There are two additional requirements for foreign beneficiaries along with the establishment of the trust. Beneficiaries have to agree to the "Calvo Clause," which requires that buyers consider themselves to be nationals of Mexico in respect to the property and also requires that foreigners not invoke the protection of their own governments in relation to the property, with the penalty for noncompliance being forfeiture of the property.  The final requirement is that the transaction must be approved by the Ministry of Foreign Affairs.  Approval is likely if the other requirements have been met, since the Mexican government want to encourage foreign investments.
The Mexican government allows the creation of Fideicomisos because the economy of Mexico depends heavily on foreign investment and the government realizes that it can capitalize on the thousands of miles of beautiful beachfront property that foreigners wish to acquire.  Americans can easily become beneficiaries of this desirable property and get around the Mexican Constitution's prohibition by establishing a Fideicomiso and then using the property as they wish for the life of the trust.
For those who want to have the same benefits of having a beachfront vacation home in Mexico, without the capital required to establish a Fideicomiso and purchase the property, there is an easier alternative: buy a timeshare. The restricted zone only applies to residential ownership of property by foreigners, where "residential" is defined as owning or leasing property. Mexican corporations, even those established in Mexico but fully owned by foreign entities, can purchase, and gain title to, property in the restricted zone so long as the property is not used for residential purposes.  Timeshares are considered to be commercial, or non-residential, uses of property in the restricted zone, and thus foreigners can easily purchase a timeshare property and vacation in Mexico without having to establish a trust and build a residence. Thus, Americans who want to have beachfront vacation homes in Mexico may do so either through establishing a Fideicomiso or through a timeshare.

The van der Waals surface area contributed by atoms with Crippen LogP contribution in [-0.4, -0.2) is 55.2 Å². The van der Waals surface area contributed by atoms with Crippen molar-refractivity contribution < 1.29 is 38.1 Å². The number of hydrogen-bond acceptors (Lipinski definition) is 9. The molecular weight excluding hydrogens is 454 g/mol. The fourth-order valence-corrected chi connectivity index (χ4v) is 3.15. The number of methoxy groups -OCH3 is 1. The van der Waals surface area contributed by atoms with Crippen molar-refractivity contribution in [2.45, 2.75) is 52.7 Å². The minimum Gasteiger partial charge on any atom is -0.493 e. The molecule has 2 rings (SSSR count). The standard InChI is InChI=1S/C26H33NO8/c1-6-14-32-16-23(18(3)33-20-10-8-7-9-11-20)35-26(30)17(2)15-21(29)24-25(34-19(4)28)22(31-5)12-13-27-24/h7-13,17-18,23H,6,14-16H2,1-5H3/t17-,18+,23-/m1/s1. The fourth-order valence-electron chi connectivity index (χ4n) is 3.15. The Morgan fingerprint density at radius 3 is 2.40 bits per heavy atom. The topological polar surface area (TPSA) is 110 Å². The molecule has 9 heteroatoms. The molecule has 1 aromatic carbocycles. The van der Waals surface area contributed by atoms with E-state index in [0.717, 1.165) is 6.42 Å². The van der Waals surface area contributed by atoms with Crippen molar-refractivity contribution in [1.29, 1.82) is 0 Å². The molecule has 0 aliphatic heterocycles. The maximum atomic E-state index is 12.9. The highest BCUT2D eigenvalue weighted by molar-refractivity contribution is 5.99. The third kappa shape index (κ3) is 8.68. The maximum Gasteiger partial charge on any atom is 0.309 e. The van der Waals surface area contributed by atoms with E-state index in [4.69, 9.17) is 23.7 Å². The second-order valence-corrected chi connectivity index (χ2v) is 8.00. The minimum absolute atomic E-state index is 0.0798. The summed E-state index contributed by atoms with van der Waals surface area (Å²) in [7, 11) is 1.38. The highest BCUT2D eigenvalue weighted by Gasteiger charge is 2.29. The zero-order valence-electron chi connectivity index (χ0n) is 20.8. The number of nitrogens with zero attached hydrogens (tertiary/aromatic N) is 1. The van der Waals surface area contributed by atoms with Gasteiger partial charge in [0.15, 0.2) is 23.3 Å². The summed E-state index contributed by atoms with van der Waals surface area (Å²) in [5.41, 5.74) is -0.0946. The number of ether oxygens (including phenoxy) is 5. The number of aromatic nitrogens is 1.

Manuel F. Pasero, Foreign Investment in Mexico's Real Estate: An Introduction to Legal Aspects of Real Estate Transactions, 35 San Diego L. Rev. 783, 785 (1998).
 Juan F. Moreno, Buying Residential Lands in Mexico's "Restricted Zone", 38 Ariz. Att'y 30, 31 (2002).
 Michael Boreale, Beachfront Property in Arizona?: Loosening Restrictions on Foreign Acquisition of Mexican Real Estate and the Implications for Arizona Investors, 22 Ariz. J. Int'l & Comp. L. 389, 391 (2005).
 Id. at 392.
 Moreno, supra note 2.
 Boreale, supra note 3.
 Moreno, supra note 2.
 Boreale, supra note 3, at 392.
 Moreno, supra note 2, at 33.
 Boreale, supra note 3, at 400.
 Moreno, supra note 2, at 30.
 John E. Rogers, Financing Commercial Transactions in Mexico and the United States: Panel Discussions on Personal and Real Property: Secured Financing of Real Property in Mexico, 2 U.S.-Mex. L.J. 167, 168 (1994).
 Boreale, supra note 3, at 405.